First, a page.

minutes per game. Dahntay Jones had a solid season, but his inability
to shot behind the arc was notorious: 12.5% while attempting just 0.4
treys per game.
Still the best player and leader of this team is Danny Granger and
if Indiana wants to be competitive this season then they need Granger to
be way more effective than he was last season. After being an All Star
in 08-09, Granger had a subpar season by shooting only 42.8% from the
field. This low percentage is problematic because he attempted 18.4
Field Goals per game – 9th player in the league in FG/Attempts. He also
was the player in the league that attempted more treys per game: a
whopping mark of 7.1 3pts/att per game, but hitting just 36.3% of them.
Granger felt the pressure to be “the man” in Indiana as his Production
per 48 Minutes of Clutch Time was a pedestrian 24.5ppg far away from
the true superstars in the league. He may not be a truly Superstar in
this league, but surely he’s capable of producing more than last season
and in order for Indiana to be a respectable team it’s imperative that
Granger enjoys an All Star caliber season once again.
Alongside with Collison, the Pacers also received James Posey from
the New Orleans Hornets, but unfortunately Posey forgot how to shoot the
ball once he signed a new contract with the Hornets a couple of
seasons ago because his shooting numbers are just flat awful for a
perimeter player: 36.5% from the field last season!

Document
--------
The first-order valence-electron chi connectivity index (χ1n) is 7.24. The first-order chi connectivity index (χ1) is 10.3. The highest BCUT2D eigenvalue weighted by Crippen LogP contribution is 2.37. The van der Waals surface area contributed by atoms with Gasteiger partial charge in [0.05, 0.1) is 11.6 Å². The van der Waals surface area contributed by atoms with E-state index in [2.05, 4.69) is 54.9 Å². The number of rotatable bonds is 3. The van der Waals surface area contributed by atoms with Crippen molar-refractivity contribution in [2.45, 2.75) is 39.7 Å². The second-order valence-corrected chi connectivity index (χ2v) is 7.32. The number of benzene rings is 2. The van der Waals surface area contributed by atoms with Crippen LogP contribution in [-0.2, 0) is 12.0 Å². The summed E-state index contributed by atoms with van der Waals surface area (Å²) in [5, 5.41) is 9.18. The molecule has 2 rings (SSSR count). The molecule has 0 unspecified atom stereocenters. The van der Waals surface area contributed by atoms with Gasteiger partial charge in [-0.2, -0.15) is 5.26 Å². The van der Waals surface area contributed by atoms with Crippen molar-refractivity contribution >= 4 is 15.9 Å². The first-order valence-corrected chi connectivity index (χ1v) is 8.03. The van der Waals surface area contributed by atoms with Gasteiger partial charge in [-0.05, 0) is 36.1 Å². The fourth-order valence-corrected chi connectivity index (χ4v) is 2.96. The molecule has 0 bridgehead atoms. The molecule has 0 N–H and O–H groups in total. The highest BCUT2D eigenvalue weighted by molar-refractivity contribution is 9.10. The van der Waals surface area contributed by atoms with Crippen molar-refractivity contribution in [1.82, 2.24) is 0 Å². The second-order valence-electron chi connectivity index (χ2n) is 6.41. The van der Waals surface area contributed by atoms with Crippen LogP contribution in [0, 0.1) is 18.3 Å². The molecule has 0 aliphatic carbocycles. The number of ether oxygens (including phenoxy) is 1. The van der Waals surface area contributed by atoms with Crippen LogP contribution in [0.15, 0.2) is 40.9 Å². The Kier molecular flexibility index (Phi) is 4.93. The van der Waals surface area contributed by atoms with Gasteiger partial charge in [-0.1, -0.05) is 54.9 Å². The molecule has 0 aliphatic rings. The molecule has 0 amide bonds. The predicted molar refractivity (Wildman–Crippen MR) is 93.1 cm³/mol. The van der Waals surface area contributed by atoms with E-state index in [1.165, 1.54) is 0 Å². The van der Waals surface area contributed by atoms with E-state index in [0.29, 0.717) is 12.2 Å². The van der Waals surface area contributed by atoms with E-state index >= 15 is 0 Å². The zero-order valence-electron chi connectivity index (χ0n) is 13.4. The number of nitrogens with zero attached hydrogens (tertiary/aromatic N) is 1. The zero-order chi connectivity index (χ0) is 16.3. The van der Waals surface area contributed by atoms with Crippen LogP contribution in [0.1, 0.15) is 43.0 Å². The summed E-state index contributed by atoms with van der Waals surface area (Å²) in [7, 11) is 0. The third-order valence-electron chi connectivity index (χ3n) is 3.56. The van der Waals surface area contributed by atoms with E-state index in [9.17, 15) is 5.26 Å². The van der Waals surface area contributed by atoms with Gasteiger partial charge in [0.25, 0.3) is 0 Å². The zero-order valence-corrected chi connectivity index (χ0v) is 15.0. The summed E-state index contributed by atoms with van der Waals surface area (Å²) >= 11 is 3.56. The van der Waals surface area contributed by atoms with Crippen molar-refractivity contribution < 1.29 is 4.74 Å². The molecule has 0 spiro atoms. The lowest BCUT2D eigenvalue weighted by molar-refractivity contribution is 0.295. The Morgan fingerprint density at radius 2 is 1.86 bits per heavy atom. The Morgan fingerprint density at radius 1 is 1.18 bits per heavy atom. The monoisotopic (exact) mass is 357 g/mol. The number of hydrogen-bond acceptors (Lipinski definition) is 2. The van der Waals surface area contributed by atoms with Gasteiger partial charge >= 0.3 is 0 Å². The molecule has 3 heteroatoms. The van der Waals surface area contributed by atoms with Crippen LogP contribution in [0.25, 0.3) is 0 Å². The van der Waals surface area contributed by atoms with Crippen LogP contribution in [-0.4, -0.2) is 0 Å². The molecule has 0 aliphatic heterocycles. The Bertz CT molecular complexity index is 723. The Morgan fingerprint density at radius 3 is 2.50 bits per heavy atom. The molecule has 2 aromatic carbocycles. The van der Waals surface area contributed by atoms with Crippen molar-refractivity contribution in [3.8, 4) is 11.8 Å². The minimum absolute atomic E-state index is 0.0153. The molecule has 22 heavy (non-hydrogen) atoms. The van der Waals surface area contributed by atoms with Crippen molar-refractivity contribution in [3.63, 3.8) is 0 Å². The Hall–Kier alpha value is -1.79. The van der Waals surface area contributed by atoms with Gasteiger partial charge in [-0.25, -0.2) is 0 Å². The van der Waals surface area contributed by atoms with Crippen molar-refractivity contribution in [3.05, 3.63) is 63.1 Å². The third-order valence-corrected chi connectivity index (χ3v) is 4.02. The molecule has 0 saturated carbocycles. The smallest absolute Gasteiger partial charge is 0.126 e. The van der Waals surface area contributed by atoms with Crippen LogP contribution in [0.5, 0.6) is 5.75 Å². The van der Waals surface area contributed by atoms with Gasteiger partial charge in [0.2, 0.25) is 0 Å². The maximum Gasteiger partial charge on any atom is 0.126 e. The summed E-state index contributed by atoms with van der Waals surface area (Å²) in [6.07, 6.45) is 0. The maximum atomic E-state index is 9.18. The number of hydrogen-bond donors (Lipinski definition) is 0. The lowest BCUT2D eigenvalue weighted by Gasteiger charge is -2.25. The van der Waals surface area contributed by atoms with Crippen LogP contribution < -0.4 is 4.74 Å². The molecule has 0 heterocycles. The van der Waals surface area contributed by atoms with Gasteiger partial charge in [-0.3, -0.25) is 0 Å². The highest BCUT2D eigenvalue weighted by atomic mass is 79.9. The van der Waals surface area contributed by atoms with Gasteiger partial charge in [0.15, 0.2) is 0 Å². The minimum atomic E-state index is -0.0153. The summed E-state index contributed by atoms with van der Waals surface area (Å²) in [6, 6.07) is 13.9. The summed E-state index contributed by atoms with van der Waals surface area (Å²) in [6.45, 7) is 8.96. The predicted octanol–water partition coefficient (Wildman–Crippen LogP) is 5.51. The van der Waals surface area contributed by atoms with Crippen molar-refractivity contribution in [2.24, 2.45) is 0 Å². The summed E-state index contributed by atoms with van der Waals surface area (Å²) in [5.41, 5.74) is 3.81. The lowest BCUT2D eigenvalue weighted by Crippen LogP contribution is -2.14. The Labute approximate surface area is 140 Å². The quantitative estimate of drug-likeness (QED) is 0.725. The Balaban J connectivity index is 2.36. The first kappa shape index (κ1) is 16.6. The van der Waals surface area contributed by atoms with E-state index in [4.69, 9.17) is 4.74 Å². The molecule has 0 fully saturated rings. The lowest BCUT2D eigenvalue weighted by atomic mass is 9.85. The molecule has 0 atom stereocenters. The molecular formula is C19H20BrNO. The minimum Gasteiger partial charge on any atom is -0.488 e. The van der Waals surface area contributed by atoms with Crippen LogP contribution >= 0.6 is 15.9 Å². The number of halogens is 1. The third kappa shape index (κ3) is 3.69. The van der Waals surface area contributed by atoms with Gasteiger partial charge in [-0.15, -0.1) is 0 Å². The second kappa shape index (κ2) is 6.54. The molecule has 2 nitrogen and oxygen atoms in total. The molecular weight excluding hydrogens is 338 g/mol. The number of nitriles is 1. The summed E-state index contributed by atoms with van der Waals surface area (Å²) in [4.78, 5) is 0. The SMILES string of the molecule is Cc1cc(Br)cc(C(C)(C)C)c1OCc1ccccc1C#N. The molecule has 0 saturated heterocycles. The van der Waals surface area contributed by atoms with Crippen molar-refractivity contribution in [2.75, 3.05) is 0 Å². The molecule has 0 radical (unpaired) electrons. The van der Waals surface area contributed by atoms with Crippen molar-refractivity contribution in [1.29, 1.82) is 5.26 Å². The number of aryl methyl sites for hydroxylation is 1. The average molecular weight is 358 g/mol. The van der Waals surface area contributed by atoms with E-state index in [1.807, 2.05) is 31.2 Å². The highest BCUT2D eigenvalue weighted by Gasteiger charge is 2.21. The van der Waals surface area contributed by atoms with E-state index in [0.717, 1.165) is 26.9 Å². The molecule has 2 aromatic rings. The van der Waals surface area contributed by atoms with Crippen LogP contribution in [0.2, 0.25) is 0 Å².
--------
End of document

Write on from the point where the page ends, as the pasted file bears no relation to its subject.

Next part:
The Pacers’ top prospect is Paul George, out of Fresno State. He has
the upside to be a terrific player in an run and gun system by being a
6′8 small forward with a long wingspan and unlimited range. His
athleticism and ability to run the floor makes him dynamic in
transition, resulting in big time dunks, but he also showed to be a high
turnover percentage player. Nevertheless during the Orlando Summer
League competition, George ended up among the top scorers by averaging
15.2ppg while shooting 52% from the field. Plus he also averaged 7.8
rebounds and 2.4 steals per game. That’s good signs for him and for the
Like their divisional rivals Detroit Pistons, the Pacers have a
pretty thin frontcourt that lacks quality. They were the second worst
NBA team in rebound margin and what they did to improve such dismal
statistic? Well, they traded away their best rebounder for virtually
nothing, terrific right?
Troy Murphy was the Pacers best rebounder last season averaging
10.2rpg, the second best rebounder Roy Hibbert averaged 5.7rpg! Yes he